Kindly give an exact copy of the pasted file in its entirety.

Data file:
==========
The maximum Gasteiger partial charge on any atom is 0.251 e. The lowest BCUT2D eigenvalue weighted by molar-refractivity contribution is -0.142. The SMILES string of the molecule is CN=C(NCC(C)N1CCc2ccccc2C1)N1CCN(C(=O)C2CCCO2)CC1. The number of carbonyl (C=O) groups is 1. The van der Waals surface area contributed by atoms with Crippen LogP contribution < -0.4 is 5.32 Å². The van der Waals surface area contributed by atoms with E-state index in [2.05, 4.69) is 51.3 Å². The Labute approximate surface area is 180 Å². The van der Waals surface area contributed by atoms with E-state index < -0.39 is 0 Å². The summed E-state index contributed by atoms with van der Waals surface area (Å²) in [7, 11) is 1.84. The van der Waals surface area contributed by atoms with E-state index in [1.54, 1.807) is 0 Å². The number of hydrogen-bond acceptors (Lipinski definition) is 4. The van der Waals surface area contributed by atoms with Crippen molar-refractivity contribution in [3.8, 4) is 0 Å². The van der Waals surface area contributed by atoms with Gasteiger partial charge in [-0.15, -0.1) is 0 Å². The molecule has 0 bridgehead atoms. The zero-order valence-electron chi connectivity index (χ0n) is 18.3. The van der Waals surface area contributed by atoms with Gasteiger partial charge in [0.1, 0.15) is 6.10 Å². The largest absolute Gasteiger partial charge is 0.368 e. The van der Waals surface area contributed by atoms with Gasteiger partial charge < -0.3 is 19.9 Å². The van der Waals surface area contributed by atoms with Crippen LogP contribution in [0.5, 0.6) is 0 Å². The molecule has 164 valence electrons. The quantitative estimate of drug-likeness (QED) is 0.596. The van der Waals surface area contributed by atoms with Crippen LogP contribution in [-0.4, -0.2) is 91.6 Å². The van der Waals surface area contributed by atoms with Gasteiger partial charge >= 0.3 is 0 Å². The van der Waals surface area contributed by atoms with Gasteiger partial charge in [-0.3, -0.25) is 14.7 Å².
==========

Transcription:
The maximum Gasteiger partial charge on any atom is 0.251 e. The lowest BCUT2D eigenvalue weighted by molar-refractivity contribution is -0.142. The SMILES string of the molecule is CN=C(NCC(C)N1CCc2ccccc2C1)N1CCN(C(=O)C2CCCO2)CC1. The number of carbonyl (C=O) groups is 1. The van der Waals surface area contributed by atoms with Crippen LogP contribution < -0.4 is 5.32 Å². The van der Waals surface area contributed by atoms with E-state index in [2.05, 4.69) is 51.3 Å². The Labute approximate surface area is 180 Å². The van der Waals surface area contributed by atoms with E-state index < -0.39 is 0 Å². The summed E-state index contributed by atoms with van der Waals surface area (Å²) in [7, 11) is 1.84. The van der Waals surface area contributed by atoms with E-state index in [1.54, 1.807) is 0 Å². The number of hydrogen-bond acceptors (Lipinski definition) is 4. The van der Waals surface area contributed by atoms with Crippen molar-refractivity contribution in [3.8, 4) is 0 Å². The van der Waals surface area contributed by atoms with Gasteiger partial charge in [-0.15, -0.1) is 0 Å². The molecule has 0 bridgehead atoms. The zero-order valence-electron chi connectivity index (χ0n) is 18.3. The van der Waals surface area contributed by atoms with Gasteiger partial charge in [0.1, 0.15) is 6.10 Å². The largest absolute Gasteiger partial charge is 0.368 e. The van der Waals surface area contributed by atoms with Gasteiger partial charge < -0.3 is 19.9 Å². The van der Waals surface area contributed by atoms with Crippen LogP contribution in [0.5, 0.6) is 0 Å². The molecule has 164 valence electrons. The quantitative estimate of drug-likeness (QED) is 0.596. The van der Waals surface area contributed by atoms with Crippen LogP contribution in [-0.4, -0.2) is 91.6 Å². The van der Waals surface area contributed by atoms with Gasteiger partial charge >= 0.3 is 0 Å². The van der Waals surface area contributed by atoms with Gasteiger partial charge in [-0.3, -0.25) is 14.7 Å².